Severe, protracted OH can limit time in a wheelchair and curtail community participation with a negative impact on quality of life.

Professional Issues

Reassurance about the typical time course of SCI-related OH with improvement in symptoms after the acute phase is helpful to patients and caregivers who are struggling with OH.


At different disease stages

No single treatment for OH in SCI is consistently effective. Success may be increased by combining and individualizing management.3,8,9

A number of practical nonpharmacologic measures can be taken to minimize the hypotensive effects, although evidence of effectiveness in SCI is limited for some.3,8 Small, frequent meals may minimize postprandial symptoms, as well as limiting alcohol intake with meals. Patients may have greater functional capacity before a meal than in the hour following it and may be able to adjust their activities accordingly. If blood pressure is higher later in the day, physical exertion, such as exercise programs or physical therapy, may be better tolerated in the afternoon rather than the early morning. The nocturnal diuresis that sometimes occurs in SCI may lead to inadequate blood volume. Elevating the head of the bed by 5-10 (reverse Trendelenberg position) may reduce nocturnal diuresis, morning postural hypotension, hypovolemia, and supine hypertension, although patients may not be able to tolerate more than a few degrees of head-up tilt during the night. Rapid changes in position should be avoided, as should excessive exertion in hot environments. A review of patient medications is essential and modification may be indicated to minimize hypotensive side effects. Administering vasoactive medications with meals may be particularly disabling. Liberalizing salt and water intake may improve blood volume, although the benefit of salt loading has not been sufficiently proven in people with SCI. Abdominal binders and compressive stockings may be used in an attempt to reduce venous pooling through decreased capacitance of leg and abdominal vascular beds. However, donning these may present practical problems for people with SCI and there is conflicting evidence of effectiveness. Repeated and gradual increase in postural challenges, such as with the use of a tilt-table, may be useful in the acute stages. A tilt-in-space or reclining wheelchair is beneficial for accommodating a progressive increase in the sitting angle and also allows reclining in response to symptoms. Evidence for use of body weight-supported treadmill training to improve orthostatic tolerance is currently insufficient. There is some evidence to support a role for functional electrical stimulation (FES) in the treatment of OH in SCI.3 FES-induced contraction of leg muscles may increase venous return and increase cardiac output and stroke volume that can increase blood pressure and decrease hypotension-related symptoms. The response appears to be dose dependent and independent of the site of stimulation. Further research in this area is warranted. Biofeedback has also been tried for the management of OH in SCI.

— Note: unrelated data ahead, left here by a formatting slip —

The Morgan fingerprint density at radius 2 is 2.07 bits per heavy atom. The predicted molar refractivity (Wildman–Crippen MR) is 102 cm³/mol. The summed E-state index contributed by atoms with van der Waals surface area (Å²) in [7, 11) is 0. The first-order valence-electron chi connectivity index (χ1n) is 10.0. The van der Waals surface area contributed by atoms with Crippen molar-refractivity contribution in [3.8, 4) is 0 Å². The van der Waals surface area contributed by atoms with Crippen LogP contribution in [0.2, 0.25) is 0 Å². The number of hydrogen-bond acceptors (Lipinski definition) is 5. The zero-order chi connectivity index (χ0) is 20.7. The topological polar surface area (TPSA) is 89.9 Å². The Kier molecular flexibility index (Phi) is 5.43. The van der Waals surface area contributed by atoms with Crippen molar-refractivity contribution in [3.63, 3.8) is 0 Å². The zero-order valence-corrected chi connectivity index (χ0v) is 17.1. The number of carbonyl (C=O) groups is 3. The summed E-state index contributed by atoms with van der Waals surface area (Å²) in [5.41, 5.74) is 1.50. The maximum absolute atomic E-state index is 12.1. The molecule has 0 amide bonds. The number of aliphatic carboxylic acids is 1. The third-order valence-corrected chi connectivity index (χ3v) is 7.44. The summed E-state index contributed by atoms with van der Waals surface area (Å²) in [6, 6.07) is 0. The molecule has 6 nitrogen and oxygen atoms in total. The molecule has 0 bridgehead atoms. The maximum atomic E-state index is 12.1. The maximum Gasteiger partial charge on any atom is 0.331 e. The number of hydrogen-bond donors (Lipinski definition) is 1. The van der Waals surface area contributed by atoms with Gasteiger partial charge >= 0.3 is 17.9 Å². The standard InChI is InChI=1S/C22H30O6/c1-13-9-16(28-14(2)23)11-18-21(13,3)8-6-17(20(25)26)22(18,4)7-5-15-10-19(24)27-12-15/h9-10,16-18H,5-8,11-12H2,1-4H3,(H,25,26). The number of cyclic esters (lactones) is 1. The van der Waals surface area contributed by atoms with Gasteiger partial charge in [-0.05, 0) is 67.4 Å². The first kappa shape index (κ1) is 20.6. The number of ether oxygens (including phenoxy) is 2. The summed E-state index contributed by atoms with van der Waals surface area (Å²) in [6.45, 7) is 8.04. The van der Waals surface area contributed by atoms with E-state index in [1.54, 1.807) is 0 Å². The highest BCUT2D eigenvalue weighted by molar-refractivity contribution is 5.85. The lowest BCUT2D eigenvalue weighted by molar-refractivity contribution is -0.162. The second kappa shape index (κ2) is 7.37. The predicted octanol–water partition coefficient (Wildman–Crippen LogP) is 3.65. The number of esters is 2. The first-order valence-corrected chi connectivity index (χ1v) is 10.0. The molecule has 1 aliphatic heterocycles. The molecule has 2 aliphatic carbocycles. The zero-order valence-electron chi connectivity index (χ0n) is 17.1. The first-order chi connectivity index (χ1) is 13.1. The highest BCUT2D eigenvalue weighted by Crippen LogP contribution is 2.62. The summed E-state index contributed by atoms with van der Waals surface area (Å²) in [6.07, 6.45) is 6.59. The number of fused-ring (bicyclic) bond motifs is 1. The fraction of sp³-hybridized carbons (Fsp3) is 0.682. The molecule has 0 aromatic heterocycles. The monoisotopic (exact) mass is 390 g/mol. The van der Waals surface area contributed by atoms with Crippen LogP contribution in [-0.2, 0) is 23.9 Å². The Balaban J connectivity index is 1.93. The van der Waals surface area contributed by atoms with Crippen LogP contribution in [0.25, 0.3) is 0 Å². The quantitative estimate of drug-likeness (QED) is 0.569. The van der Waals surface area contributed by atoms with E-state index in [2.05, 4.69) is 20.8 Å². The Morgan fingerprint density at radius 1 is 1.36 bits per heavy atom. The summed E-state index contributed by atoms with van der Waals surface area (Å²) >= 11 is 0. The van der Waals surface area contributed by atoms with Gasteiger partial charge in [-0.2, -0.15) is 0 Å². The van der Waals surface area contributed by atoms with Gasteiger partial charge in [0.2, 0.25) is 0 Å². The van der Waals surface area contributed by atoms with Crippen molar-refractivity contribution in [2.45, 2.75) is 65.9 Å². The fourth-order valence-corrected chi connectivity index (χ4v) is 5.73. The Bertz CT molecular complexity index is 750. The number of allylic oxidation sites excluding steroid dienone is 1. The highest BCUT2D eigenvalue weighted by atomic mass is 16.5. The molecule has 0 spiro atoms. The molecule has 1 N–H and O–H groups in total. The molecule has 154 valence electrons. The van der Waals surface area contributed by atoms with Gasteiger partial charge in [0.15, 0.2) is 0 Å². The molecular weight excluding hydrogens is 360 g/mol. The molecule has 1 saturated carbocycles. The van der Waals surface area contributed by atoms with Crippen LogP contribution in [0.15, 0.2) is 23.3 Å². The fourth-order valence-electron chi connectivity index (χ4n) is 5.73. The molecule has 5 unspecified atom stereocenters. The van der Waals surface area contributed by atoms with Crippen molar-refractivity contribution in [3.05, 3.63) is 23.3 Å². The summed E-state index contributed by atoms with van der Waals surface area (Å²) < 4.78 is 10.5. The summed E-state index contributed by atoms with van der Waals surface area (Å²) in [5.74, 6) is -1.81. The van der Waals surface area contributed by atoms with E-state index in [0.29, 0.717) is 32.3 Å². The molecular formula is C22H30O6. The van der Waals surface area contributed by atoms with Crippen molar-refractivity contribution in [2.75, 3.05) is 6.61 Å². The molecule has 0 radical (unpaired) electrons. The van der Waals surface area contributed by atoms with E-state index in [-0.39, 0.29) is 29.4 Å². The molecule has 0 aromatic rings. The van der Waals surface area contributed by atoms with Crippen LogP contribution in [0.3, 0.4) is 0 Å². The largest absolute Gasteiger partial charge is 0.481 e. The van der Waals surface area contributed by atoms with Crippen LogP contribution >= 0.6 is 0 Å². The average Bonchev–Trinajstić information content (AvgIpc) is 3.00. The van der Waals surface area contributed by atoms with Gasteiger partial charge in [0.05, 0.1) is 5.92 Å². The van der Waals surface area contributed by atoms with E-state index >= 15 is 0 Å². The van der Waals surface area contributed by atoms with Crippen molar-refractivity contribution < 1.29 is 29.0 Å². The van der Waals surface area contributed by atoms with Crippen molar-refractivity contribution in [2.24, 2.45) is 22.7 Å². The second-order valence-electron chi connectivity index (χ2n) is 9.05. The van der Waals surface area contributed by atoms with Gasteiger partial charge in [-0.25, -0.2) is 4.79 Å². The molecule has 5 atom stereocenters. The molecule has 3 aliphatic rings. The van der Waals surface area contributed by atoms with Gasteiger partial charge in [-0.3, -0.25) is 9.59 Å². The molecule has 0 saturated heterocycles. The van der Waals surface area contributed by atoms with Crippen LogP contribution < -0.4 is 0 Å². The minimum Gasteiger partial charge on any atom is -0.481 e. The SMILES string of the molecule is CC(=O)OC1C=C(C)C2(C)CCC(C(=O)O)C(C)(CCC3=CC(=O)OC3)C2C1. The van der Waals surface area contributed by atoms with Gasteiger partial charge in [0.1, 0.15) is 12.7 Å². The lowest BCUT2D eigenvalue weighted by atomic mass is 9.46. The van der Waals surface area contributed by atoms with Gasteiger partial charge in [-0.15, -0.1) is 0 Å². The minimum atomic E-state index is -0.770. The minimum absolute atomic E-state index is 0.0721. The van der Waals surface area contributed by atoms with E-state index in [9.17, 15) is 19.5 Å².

Pharmacologic Management

Several drugs have been used to treat OH, though effectiveness varies.7,8 The drugs for which there has been the most experience in use for SCI-related OH include fludrocortisone and midodrine (Table 1).3,10 Of these, only Midodrine is currently approved by the Food and Drug Administration (FDA) for the treatment of neurogenic OH.7,9,10